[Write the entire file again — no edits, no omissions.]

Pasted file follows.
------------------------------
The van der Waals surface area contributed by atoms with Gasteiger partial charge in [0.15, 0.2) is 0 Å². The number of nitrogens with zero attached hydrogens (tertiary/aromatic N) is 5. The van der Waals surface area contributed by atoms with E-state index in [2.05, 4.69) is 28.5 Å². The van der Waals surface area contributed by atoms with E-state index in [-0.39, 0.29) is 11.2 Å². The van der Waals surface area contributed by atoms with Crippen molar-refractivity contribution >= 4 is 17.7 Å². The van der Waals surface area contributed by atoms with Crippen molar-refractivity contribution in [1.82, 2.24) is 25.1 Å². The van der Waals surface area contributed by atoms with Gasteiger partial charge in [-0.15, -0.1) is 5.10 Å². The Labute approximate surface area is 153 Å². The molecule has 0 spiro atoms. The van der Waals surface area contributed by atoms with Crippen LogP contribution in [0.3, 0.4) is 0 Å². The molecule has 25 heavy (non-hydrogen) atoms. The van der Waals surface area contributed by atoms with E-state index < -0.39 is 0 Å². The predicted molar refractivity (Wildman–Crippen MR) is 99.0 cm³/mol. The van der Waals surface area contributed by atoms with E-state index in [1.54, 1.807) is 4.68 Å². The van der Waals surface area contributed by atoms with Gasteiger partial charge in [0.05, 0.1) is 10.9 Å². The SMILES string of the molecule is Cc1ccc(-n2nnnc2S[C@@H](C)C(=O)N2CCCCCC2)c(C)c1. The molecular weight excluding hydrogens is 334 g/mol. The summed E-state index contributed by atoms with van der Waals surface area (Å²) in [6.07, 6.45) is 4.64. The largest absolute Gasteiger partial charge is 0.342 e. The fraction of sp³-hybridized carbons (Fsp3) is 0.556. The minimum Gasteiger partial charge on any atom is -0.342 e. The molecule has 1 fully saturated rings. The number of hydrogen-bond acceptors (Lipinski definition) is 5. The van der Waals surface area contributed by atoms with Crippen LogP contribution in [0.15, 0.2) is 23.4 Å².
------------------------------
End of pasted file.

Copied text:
The van der Waals surface area contributed by atoms with Gasteiger partial charge in [0.15, 0.2) is 0 Å². The number of nitrogens with zero attached hydrogens (tertiary/aromatic N) is 5. The van der Waals surface area contributed by atoms with E-state index in [2.05, 4.69) is 28.5 Å². The van der Waals surface area contributed by atoms with E-state index in [-0.39, 0.29) is 11.2 Å². The van der Waals surface area contributed by atoms with Crippen molar-refractivity contribution >= 4 is 17.7 Å². The van der Waals surface area contributed by atoms with Crippen molar-refractivity contribution in [1.82, 2.24) is 25.1 Å². The van der Waals surface area contributed by atoms with Gasteiger partial charge in [-0.15, -0.1) is 5.10 Å². The Labute approximate surface area is 153 Å². The molecule has 0 spiro atoms. The van der Waals surface area contributed by atoms with Crippen LogP contribution in [0.3, 0.4) is 0 Å². The molecule has 25 heavy (non-hydrogen) atoms. The van der Waals surface area contributed by atoms with E-state index < -0.39 is 0 Å². The predicted molar refractivity (Wildman–Crippen MR) is 99.0 cm³/mol. The van der Waals surface area contributed by atoms with E-state index in [1.54, 1.807) is 4.68 Å². The van der Waals surface area contributed by atoms with Gasteiger partial charge in [0.05, 0.1) is 10.9 Å². The SMILES string of the molecule is Cc1ccc(-n2nnnc2S[C@@H](C)C(=O)N2CCCCCC2)c(C)c1. The molecular weight excluding hydrogens is 334 g/mol. The summed E-state index contributed by atoms with van der Waals surface area (Å²) in [6.07, 6.45) is 4.64. The largest absolute Gasteiger partial charge is 0.342 e. The fraction of sp³-hybridized carbons (Fsp3) is 0.556. The minimum Gasteiger partial charge on any atom is -0.342 e. The molecule has 1 fully saturated rings. The number of hydrogen-bond acceptors (Lipinski definition) is 5. The van der Waals surface area contributed by atoms with Crippen LogP contribution in [0.15, 0.2) is 23.4 Å².